Permission to Geek Out – Granted.

Published October 19, 2013 by sleepydumpling

It’s no secret to anyone who follows my Tumblr that I am a massive fan of Tom Hiddleston.  It all started with his role as Loki in the Avengers films and grew from there.  This is because I’ve always been a complete geek, when I get into something, I get really into it.  I love to dissect every nuance and really get into the minutiae of a topic that I’m into.  So I’m one of those people who gets on Tumblr with a bunch of other geeks of the same flavour, and we talk about all the details of that thing we love.  Right now for me, that’s the world of Marvel’s Avengers with particular focus on Loki.

oh yes
It has always been like this for me.  I can remember being obsessed with everything Roald Dahl wrote when I was about 7 years old.  At 11 it was US Civil War history, after reading Janet Lunn’s “The Root Cellar”.  At 15, it was everything Titanic, after reading Walter Lord’s “A Night to Remember” for a school assignment.  That particular obsession came back when James Cameron’s film came out in 1996.  At 16 it was the world of the Dragonlance Chronicles by Margaret Weis and Tracy Hickman.  At 18 it was Dublin Soul music, thanks to The Commitments.  All through my life, I’ve been the kind of person who really likes to delve into stuff at a detailed level when the bug bites me.  When I discovered the internet in my early 20’s, I joined so many forums and chat groups (and remember IRC?) just so I could talk about stuff I love.  I still have friends now that I met online in Titanic, SeaChange, Mythbusters, and Tank Girl forums (among others) many, many years ago.

Science fiction, fantasy and superheroes are awesome.  I used to have an extensive collection of indie comics until my stepfather dumped them all (my favourite was one called Greener Pastures, followed closely by Tank Girl).  I have played some form of computer game almost every day of my life since I was 10 years old.   I work with technology for a living.  Every working day has me designing integrated AV systems and implementing IT solutions for everything from training customers in social media to 3D printing.  I squee over shiny new gadgets.   I’m a shameless Apple fan.  I’m a librarian for God’s sake.

Yet I’ve noticed something.  I don’t qualify as a “geek” in general geek culture.  People roll their eyes at my TARDIS lock-screen on my iPhone.  They scoff at the little Thor figurine that lives on my office desk.  People make snide little comments about “fangirls” in reference to our online discussions about Doctor Who and Marvel Avengers.  When I wear my PacMan earrings guys call me a “fake geek girl”.  Dudes often explain things to me at work (and outside of work) as if I’m stupid.  A particular bugbear is some guy who has never worked with AV in his life lecturing me about what kind of TV I should buy, five minutes after he’s watched me explain to my AV vendor what integration I want in a three room combinable meeting room system.  Or the friend who asked the teenage boy working in JB HiFi which DVD/Bluray to buy even though she had already asked me and I had given her some recommendations.  Because a bored looking teenage boy in retail clearly knows more than a 40 year old woman who works with AV integration for 35 large public sites.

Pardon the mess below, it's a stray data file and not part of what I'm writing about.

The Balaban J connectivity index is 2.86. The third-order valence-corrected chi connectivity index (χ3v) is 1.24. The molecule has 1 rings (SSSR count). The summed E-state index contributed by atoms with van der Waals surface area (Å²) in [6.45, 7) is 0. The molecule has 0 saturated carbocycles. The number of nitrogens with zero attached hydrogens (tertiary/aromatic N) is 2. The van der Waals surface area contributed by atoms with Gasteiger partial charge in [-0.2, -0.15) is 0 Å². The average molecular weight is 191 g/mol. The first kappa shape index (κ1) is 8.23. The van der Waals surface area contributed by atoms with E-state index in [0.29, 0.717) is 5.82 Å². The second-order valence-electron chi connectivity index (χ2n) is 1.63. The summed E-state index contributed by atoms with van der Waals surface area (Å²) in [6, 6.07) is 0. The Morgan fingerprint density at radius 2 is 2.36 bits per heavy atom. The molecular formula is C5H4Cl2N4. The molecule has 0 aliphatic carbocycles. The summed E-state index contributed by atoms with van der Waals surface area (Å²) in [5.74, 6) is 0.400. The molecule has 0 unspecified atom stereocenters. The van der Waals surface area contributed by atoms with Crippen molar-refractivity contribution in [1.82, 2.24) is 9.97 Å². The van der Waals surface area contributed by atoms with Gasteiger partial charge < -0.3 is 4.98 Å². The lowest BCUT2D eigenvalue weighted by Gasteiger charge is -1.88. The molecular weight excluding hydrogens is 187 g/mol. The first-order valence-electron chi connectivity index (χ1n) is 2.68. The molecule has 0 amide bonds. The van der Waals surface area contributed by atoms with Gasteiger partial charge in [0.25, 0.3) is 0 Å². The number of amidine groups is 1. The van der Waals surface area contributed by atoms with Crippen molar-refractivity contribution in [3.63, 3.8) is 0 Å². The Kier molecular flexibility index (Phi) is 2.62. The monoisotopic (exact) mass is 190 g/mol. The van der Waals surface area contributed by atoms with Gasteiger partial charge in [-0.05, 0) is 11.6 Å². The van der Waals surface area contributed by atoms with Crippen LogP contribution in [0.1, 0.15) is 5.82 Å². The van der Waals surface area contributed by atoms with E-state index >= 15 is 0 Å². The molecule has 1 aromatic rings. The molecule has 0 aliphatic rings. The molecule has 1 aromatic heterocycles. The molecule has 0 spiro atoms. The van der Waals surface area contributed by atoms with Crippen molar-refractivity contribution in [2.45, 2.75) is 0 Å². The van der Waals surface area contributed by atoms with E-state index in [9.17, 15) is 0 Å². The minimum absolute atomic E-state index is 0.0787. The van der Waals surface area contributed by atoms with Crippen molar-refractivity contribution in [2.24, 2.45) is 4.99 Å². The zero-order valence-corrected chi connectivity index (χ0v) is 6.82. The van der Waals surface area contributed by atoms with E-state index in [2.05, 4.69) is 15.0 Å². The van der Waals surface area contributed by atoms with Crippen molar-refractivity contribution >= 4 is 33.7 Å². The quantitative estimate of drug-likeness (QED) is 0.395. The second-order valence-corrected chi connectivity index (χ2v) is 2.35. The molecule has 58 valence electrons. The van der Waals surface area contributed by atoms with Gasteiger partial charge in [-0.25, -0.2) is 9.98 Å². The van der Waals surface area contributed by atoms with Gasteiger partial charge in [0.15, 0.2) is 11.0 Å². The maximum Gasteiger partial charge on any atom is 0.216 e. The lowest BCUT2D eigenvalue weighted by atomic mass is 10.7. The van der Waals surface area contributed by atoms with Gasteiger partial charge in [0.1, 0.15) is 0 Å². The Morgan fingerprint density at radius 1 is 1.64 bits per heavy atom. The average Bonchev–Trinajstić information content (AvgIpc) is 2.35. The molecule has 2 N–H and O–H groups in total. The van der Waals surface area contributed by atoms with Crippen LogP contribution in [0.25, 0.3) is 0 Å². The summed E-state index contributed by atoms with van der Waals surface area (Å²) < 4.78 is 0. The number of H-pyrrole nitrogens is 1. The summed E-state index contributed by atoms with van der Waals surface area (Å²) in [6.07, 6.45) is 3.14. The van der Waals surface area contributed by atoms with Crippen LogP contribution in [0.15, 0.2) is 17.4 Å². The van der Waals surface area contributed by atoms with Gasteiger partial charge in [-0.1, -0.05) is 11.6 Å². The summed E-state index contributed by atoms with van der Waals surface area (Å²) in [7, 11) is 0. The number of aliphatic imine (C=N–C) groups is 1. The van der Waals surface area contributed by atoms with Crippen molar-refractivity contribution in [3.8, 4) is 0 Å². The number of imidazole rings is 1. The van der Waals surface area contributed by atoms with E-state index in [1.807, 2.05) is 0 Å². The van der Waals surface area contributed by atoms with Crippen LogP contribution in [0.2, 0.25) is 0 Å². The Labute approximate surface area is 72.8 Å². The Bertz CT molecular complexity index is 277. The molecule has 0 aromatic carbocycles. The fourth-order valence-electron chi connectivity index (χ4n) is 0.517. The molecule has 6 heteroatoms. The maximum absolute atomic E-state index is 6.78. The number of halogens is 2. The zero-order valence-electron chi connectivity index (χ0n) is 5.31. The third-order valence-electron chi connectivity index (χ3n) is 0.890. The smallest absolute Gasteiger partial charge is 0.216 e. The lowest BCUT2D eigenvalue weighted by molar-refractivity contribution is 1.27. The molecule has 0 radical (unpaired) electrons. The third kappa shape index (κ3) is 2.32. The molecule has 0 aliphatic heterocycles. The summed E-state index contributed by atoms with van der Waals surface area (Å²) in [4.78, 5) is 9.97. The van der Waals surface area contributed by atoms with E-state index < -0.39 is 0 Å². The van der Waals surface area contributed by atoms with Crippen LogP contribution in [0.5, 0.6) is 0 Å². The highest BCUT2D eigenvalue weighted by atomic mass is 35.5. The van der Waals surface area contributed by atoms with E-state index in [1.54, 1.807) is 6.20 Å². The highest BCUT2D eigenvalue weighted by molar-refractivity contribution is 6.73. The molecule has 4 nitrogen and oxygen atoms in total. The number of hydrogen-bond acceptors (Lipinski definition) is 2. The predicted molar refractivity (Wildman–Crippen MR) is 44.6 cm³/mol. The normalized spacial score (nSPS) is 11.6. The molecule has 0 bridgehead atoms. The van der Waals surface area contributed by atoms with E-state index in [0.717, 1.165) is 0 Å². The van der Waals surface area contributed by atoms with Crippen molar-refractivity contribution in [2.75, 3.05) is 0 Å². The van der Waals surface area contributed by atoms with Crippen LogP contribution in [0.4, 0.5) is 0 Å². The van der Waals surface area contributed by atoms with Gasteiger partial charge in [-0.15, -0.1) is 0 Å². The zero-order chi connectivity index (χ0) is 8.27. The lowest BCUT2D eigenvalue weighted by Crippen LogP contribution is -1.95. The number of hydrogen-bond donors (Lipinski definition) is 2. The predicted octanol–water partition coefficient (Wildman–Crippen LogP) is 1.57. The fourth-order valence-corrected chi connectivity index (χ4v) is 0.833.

In general, a woman’s interest in anything geeky is dismissed and patronised.  Women are treated like “silly fangirls” and “fake geek girls” while the dude sitting beside them is wearing a wookie hoodie or has only seen the JJ Abrahms Star Trek films.  Of course, there are always a million reasons given.  Let’s look at a few shall we?

You’re only wearing that because you like the look of it!
So no dude has ever worn some form of geek culture because he liked the look of it?  How many dudes have bought an Iron Man t-shirt because it looked cool?  So what if it looks cool and a woman wants to wear it.  How is that hurting anyone?

You’re only into [insert geek culture] because [insert attractive celebrity] is in it!
Oh and dudes don’t buy comic books because the female characters are drawn hot?  Like they don’t drool over Carrie Fisher as Princess Leia or a whole bunch of other actresses who have been in sci-fi/fantasy/super-hero roles.  It’s a good thing if a popular actor is a gateway drug into a fandom.  How different is it having Matt Smith or David Tennant draw a woman into Doctor Who than an actress in a skimpy costume do the same thing for another fandom?

You’re only getting into it because “geek culture” is trendy right now!
I’m sorry?  I played my first computer game when I was 10.  That was 31 years ago.  I read science fiction and fantasy, watched anime and bought comic books from the same age.  For chunks of my teens I was ridiculed for it, so I hid it away a lot, but I’ve been into geeky stuff longer than many of the loud anti-fangirl crew have been alive.